Presentation Title

P-03 What Does Crowdfunding for School Shooting Victims Tell Us about Inequality?

Presenter Status

Assistant Professor of Sociology, Department of Behavioral Sciences

Second Presenter Status

Undergraduate, Department of Behavioral Sciences

Third Presenter Status

Undergraduate, Department of Behavioral Sciences

Fourth Presenter Status

Undergraduate, Department of Behavioral Sciences

Preferred Session

Poster Session

Start Date

25-10-2019 2:00 PM

Presentation Abstract

Previous research on medical crowdfunding has suggested that it may deepen existing social inequalities, while drawing attention away from systemic problems in the welfare state. Few studies have examined the effect of race/ethnicity, gender, or age on crowdfunding success because these variables are not reported on most crowdfunding platforms. Our present study on the prevalence and success of crowdfunding campaigns for victims of school shootings has the potential to address this gap in the literature. Because school shootings are heavily publicized in the media, we can obtain nearly complete lists of victims, as well as biographical information from interviews and obituaries that provide more trustworthy data on race/ethnicity, gender, and age than could be obtained through analysis of crowdfunding campaigns alone. We also examine how injury status and community characteristics are associated with the prevalence and success of crowdfunding campaigns on the platform GoFundMe.com. Case studies of the 2018 shootings at Marjory Stoneman Douglas High School and Santa Fe High School (n=53) showed that teen victims raised more than adults, killed victims raised more than injured victims, male victims raised more than female victims, and killed white victims raised more than killed racial/ethnic minority victims. Unexpectedly, injured racial/ethnic minorities raised more than white injured victims. Community factors, including higher income and support for gun control, were also associated with more money raised for victims. We are in the process of expanding this study to include all high school shootings in the United States between 2010 and 2019.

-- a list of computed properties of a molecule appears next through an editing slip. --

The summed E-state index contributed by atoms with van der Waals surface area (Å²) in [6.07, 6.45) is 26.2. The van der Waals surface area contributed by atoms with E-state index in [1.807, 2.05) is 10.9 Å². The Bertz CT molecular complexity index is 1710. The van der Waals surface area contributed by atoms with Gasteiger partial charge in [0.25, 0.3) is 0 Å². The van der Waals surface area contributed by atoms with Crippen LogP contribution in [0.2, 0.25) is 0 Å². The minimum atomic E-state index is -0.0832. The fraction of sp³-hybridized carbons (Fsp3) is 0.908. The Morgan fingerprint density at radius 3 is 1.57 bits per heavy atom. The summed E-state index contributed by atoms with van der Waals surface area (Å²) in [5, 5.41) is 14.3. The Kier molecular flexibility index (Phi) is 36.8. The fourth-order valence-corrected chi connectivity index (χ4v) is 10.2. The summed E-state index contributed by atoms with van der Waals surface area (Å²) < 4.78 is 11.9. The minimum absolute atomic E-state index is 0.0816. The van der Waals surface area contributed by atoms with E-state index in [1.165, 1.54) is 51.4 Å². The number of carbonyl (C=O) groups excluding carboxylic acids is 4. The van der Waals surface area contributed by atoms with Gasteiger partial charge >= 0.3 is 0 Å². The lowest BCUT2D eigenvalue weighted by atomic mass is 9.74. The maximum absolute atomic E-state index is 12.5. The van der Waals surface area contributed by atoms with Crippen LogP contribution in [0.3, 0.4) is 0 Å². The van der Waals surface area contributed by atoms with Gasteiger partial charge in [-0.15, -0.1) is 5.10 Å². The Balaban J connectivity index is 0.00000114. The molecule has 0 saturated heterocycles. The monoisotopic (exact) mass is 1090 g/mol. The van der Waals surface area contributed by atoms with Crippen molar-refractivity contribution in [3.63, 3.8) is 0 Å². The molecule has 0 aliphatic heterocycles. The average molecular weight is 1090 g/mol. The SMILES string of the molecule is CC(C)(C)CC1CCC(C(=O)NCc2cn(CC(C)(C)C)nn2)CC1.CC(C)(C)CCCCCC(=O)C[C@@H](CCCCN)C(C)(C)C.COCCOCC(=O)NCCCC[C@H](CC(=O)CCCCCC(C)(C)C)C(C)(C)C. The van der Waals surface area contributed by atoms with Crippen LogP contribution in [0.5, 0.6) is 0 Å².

Acknowledgments

Andrews University, Office of Research, Undergraduate Research Scholarships

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Oct 25th, 2:00 PM

P-03 What Does Crowdfunding for School Shooting Victims Tell Us about Inequality?

Previous research on medical crowdfunding has suggested that it may deepen existing social inequalities, while drawing attention away from systemic problems in the welfare state. Few studies have examined the effect of race/ethnicity, gender, or age on crowdfunding success because these variables are not reported on most crowdfunding platforms. Our present study on the prevalence and success of crowdfunding campaigns for victims of school shootings has the potential to address this gap in the literature. Because school shootings are heavily publicized in the media, we can obtain nearly complete lists of victims, as well as biographical information from interviews and obituaries that provide more trustworthy data on race/ethnicity, gender, and age than could be obtained through analysis of crowdfunding campaigns alone. We also examine how injury status and community characteristics are associated with the prevalence and success of crowdfunding campaigns on the platform GoFundMe.com. Case studies of the 2018 shootings at Marjory Stoneman Douglas High School and Santa Fe High School (n=53) showed that teen victims raised more than adults, killed victims raised more than injured victims, male victims raised more than female victims, and killed white victims raised more than killed racial/ethnic minority victims. Unexpectedly, injured racial/ethnic minorities raised more than white injured victims. Community factors, including higher income and support for gun control, were also associated with more money raised for victims. We are in the process of expanding this study to include all high school shootings in the United States between 2010 and 2019.